Red Carpet Courts: 10 stories of how the rich and powerful hijacked justice
"Imagine an environmentally or socially destructive corporate project – say, a toxic mine, which could poison your local supply of water, or a luxury real estate project, which would displace hundreds of people in its neighbourhood. You and your community oppose the plans, the courts judge in your favour and the project is stopped. Seems like a community victory right? But then, the company behind the project sues your country for interfering with its profits, demanding millions or even billions in compensation, including for future profits. Imagine the lawsuit takes place in a biased pseudo court where rulings have been so devastating for countries that many respond to a case, or even the mere threat of one, by offering vast concessions, such as rolling back their own laws.
Actually, you do not need to imagine all this. It is the reality. Under the ISDS (investor-state dispute settlement) parallel justice system for corporations and the rich, companies can sue countries when they think that government decisions or court rulings – even ones whose explicit aim is to protect people or the environment – affect their profits. These lawsuits bypass domestic courts and take place before an international tribunal of arbitrators: essentially three investment lawyers who decide whether private profits or public interests are more important.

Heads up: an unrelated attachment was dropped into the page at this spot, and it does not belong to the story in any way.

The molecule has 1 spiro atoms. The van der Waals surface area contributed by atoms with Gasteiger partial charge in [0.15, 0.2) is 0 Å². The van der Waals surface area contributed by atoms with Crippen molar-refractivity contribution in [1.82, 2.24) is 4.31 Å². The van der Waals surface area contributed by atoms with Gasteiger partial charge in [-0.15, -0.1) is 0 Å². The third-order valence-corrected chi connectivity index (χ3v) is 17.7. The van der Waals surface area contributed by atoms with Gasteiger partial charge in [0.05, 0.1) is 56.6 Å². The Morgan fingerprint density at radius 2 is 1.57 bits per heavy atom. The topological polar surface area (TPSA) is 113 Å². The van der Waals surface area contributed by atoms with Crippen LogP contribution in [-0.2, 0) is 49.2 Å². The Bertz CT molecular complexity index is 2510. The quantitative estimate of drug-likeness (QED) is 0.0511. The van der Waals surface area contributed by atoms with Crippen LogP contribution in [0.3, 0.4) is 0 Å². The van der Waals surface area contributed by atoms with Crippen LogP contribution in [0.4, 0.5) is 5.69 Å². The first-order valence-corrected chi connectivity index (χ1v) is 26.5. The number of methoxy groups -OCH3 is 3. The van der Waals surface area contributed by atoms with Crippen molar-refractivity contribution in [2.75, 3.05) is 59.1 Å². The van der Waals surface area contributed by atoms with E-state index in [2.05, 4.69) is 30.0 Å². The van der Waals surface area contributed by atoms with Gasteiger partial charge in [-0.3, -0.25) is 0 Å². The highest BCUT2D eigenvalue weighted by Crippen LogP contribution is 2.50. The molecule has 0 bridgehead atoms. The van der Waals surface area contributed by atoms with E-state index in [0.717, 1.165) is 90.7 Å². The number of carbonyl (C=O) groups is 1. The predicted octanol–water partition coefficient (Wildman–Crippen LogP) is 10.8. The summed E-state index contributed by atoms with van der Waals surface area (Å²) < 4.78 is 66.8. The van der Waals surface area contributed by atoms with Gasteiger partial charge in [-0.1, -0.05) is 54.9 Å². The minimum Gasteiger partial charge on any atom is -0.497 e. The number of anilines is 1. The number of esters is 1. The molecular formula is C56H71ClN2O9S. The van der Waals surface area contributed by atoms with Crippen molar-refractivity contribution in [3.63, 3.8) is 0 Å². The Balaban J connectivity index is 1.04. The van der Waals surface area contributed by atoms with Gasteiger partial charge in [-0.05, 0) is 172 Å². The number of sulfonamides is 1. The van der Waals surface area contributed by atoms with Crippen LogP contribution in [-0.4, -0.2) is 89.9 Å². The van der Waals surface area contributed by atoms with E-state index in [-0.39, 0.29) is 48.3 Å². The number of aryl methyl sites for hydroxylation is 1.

For example, after Colombia’s Constitutional Court banned mining activities in a sensitive ecosystem which provides drinking water for millions of Colombians, Canadian mining company Eco Oro sued the country for US$764 million in damages. When Croatian courts cancelled illegal permits issued for a luxury golf resort in the city of Dubrovnik, Croatia was hit with a US$500 million compensation claim. Romania is defending itself from a shocking US$5.7 billion claim by Canadian mining company Gabriel Resources, after the country’s courts declared the company’s proposed toxic Roşia Montană gold mine illegal... "